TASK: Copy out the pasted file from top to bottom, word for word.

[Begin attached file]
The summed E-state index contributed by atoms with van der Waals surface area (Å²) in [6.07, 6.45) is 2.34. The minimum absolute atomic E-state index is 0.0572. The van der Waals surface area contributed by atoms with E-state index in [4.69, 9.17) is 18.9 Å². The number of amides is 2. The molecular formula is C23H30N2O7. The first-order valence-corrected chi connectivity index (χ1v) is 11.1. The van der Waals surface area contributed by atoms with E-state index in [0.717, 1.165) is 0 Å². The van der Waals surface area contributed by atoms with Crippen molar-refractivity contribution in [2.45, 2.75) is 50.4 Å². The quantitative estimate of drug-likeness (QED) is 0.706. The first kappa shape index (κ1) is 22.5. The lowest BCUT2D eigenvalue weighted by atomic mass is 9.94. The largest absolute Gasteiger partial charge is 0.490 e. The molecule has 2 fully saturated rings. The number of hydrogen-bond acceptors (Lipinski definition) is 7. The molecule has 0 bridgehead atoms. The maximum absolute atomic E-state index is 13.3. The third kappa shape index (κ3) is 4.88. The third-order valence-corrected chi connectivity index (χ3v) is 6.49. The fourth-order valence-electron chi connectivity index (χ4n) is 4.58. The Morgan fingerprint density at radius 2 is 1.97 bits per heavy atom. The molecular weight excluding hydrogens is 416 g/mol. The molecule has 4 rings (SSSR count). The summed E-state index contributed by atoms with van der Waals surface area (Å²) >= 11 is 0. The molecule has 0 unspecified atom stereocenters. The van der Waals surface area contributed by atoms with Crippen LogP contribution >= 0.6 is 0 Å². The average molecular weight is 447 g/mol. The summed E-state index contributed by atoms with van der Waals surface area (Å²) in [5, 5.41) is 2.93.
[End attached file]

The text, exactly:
The summed E-state index contributed by atoms with van der Waals surface area (Å²) in [6.07, 6.45) is 2.34. The minimum absolute atomic E-state index is 0.0572. The van der Waals surface area contributed by atoms with E-state index in [4.69, 9.17) is 18.9 Å². The number of amides is 2. The molecular formula is C23H30N2O7. The first-order valence-corrected chi connectivity index (χ1v) is 11.1. The van der Waals surface area contributed by atoms with E-state index in [0.717, 1.165) is 0 Å². The van der Waals surface area contributed by atoms with Crippen molar-refractivity contribution in [2.45, 2.75) is 50.4 Å². The quantitative estimate of drug-likeness (QED) is 0.706. The first kappa shape index (κ1) is 22.5. The lowest BCUT2D eigenvalue weighted by atomic mass is 9.94. The largest absolute Gasteiger partial charge is 0.490 e. The molecule has 2 fully saturated rings. The number of hydrogen-bond acceptors (Lipinski definition) is 7. The molecule has 0 bridgehead atoms. The maximum absolute atomic E-state index is 13.3. The third kappa shape index (κ3) is 4.88. The third-order valence-corrected chi connectivity index (χ3v) is 6.49. The fourth-order valence-electron chi connectivity index (χ4n) is 4.58. The Morgan fingerprint density at radius 2 is 1.97 bits per heavy atom. The molecular weight excluding hydrogens is 416 g/mol. The molecule has 4 rings (SSSR count). The summed E-state index contributed by atoms with van der Waals surface area (Å²) >= 11 is 0. The molecule has 0 unspecified atom stereocenters. The van der Waals surface area contributed by atoms with Crippen LogP contribution >= 0.6 is 0 Å². The average molecular weight is 447 g/mol. The summed E-state index contributed by atoms with van der Waals surface area (Å²) in [5, 5.41) is 2.93.